When the world gets closer.

We help you see farther.

Sign up to our expressly international daily newsletter.

Already a subscriber? Log in .

You've reached your limit of one free article.

Get unlimited access to Worldcrunch

You can cancel anytime .


Exclusive International news coverage

Ad-free experience NEW

Weekly digital Magazine NEW

9 daily & weekly Newsletters

Access to Worldcrunch archives

Free trial

30-days free access, then $2.90
per month.

Annual Access BEST VALUE

$19.90 per year, save $14.90 compared to monthly billing.save $14.90.

Subscribe to Worldcrunch

In India, A Female Police Unit's Aggressive Anti-Rape Patrols

After the nation and world's attention turned to the plague of Indian gang rapes, a women-only police unit was founded in Bhopal with one central objective. Some say they go too far.

The Nirbhaya Patrolling Mobile Service
The Nirbhaya Patrolling Mobile Service
Shuriah Niazi

BHOPAL – This city in northern India recently launched the Nirbhaya Patrolling Mobile Service. This female patrol was named for the physiotherapy student who was gang-raped in New Delhi in 2012, Nirbhaya meaning fearless one. The squad consists of 6 female police officers and they patrol the city in a van from early in the morning until late in the evening.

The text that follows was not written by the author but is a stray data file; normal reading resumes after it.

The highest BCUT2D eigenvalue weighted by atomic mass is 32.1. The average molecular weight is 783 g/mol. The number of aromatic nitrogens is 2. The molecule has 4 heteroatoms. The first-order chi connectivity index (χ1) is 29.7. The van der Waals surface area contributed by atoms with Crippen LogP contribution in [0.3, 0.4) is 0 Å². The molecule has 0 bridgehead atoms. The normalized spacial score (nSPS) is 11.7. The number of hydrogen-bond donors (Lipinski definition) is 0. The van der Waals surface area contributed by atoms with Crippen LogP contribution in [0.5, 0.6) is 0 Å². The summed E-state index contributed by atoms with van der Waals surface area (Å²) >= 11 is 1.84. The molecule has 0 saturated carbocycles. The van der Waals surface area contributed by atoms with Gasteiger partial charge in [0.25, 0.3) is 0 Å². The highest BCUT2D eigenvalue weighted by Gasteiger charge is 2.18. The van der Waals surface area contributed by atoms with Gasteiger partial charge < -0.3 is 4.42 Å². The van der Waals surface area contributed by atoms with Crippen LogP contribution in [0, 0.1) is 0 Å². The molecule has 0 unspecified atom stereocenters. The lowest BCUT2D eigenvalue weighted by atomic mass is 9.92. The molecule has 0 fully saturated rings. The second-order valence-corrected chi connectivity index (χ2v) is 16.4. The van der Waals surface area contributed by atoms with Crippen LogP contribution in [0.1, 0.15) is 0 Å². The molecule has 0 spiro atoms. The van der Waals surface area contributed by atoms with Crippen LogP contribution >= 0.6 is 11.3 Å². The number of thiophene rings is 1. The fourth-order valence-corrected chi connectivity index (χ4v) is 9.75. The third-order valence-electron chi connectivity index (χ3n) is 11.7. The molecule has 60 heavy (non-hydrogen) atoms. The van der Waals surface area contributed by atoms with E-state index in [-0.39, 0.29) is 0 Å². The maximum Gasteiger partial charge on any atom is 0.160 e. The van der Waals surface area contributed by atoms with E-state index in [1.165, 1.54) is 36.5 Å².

According to India’s Crime Records Bureau, the state of Madhya Pradesh reported the highest number of rape cases in 2011. “India is not a safe place for half of the population,” says Inspector General SK Jha adding that the patrol aims to lower that number.

After the gang-rape case in 2012, there was a growing awareness among Indians of crimes against women. It’s a tribute to the case. Their slogan is ‘of women, for women and by women’. We want to provide help for women and girls.”

Sitting together equals sit-ups

But many say that the patrol squad is going too far. Young girls and boys sitting together in a park can be punished: Boys are ordered to do sit-ups while the girls are told to tell their parents that they’ve been caught by the squad.

A 19-year-old student Nirmal Pathak was once caught sitting with a girl in a park. He was told to do sit-ups and was taken to the police station. “Do you think it’s a crime to sit with a girl in a park? I don’t think they have the right to take such actions. We live in a society where we are free to choose who we sit and walk with. The squad’s actions are totally wrong.”

The squad’s head, Namita Sahu, defends their actions. “We are not policing morals. The squad was formed to protect women. We ask girls and women not to sit in secluded places, because there they have more chance of being harassed.”

Another college student, Asma Khan, says the squad only creates fear among young people. “We’re really scared of the squad. They should realize that scolding young couples is not going to change the situation against women in a city like Bhopal. They have created fear instead.”

Fear instead of awareness

The squad receives the full support of some Hindu hardline organisations. Ashutosh Jaiswal is from the right-wing Hindu organisation, Bajrang Dal and agrees with the squad: “I strongly support their actions. They’re here to preserve Indian culture and tradition. After all, people should not be allowed to do what these couples are doing. They engage in vulgar acts in parks. We’re not going to allow such things to happen.”